- The Oxford Handbook of Philosophical Methodology
- About the Contributors
- What is Philosophical Methodology?
- The Methodology of the History of Philosophy
- Methodology in Nineteenth-and Early Twentieth-Century Analytic Philosophy
- Nineteenth-Century and Early Twentieth-Century Post-Kantian Philosophy
- Logical Empiricism
- Ordinary Language Philosophy
- Wittgenstein’s Global Deflationism
- Philosophical Naturalism
- Method in Analytic Metaphysics
- The Pragmatic Method
- Reflective Equilibrium
- Analytic–Synthetic and A Priori–A Posteriori History
- Philosophical and Conceptual Analysis
- Philosophical Progress
- Conceivability and Possibility
- Philosophical Heuristics and Philosophical Methodology
- Disagreement in Philosophy: Its Epistemic Significance
- Faith and Reason
- Experimental Philosophy
- Transcendental Arguments
- Physics and Method
- Linguistic and Philosophical Methodology
- History of Ideas: A Defense
- The Methodology of Political Theory
- Philosophy and Psychology
- Logic and Philosophical Methodology
- Philosophy of Mathematics: Issues and Methods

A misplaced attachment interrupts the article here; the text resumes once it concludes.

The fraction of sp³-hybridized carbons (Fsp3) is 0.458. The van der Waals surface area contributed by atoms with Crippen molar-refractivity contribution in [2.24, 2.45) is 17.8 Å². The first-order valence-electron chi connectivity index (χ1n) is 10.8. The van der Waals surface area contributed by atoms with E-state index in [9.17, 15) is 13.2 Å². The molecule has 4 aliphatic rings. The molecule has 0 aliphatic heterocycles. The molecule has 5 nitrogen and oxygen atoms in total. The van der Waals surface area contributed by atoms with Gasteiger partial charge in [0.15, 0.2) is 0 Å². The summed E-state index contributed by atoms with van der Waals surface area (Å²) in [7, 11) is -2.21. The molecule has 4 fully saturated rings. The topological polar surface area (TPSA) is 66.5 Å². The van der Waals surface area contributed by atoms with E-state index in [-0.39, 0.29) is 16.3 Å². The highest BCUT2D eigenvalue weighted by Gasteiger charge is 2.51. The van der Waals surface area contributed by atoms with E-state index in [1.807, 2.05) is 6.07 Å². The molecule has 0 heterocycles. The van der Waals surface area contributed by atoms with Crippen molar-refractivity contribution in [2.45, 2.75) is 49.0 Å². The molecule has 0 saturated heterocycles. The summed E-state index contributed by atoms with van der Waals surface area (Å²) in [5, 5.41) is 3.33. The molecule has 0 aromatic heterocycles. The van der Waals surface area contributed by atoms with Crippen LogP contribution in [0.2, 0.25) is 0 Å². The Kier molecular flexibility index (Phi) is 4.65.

- Methods in the Philosophy of Literature and Film
- Aesthetics and Philosophy of Art
- The Methodology of Legal Philosophy
- Critical Philosophy of Race
- Index of Names
Abstract and Keywords
This article explores Ludwig Wittgenstein’s ideas about the nature of philosophy, with particular emphasis on his rejection of “T-philosophy”—a traditionally dominant form of philosophy that, although self-consciosly a priori, is shaped by theoretical goals and methods of reasoning that closely resemble those of the sciences. After discussing the goals and methods that characterize T-philosophy, the article presents a formidable Wittgensteinian argument against that practice. It proceeds to describe the sort of treatment of particular philosophical problems that is called for by this argument; and it assesses the common complaint against Wittgenstein that his overall position is self-undermining—an anti-theoretical theory. It goes on to consider whether Wittgenstein’s perspective involves an objectionable prioritization of language over reality, that is, an objectionable “linguistic turn”. Finally, it compares Wittgenstein’s arguments with the Oxonian “ordinary language philosophy” of philosophers such as Austin, Ryle, and Strawson.
Paul Horwich is Professor of Philosophy at New York University.
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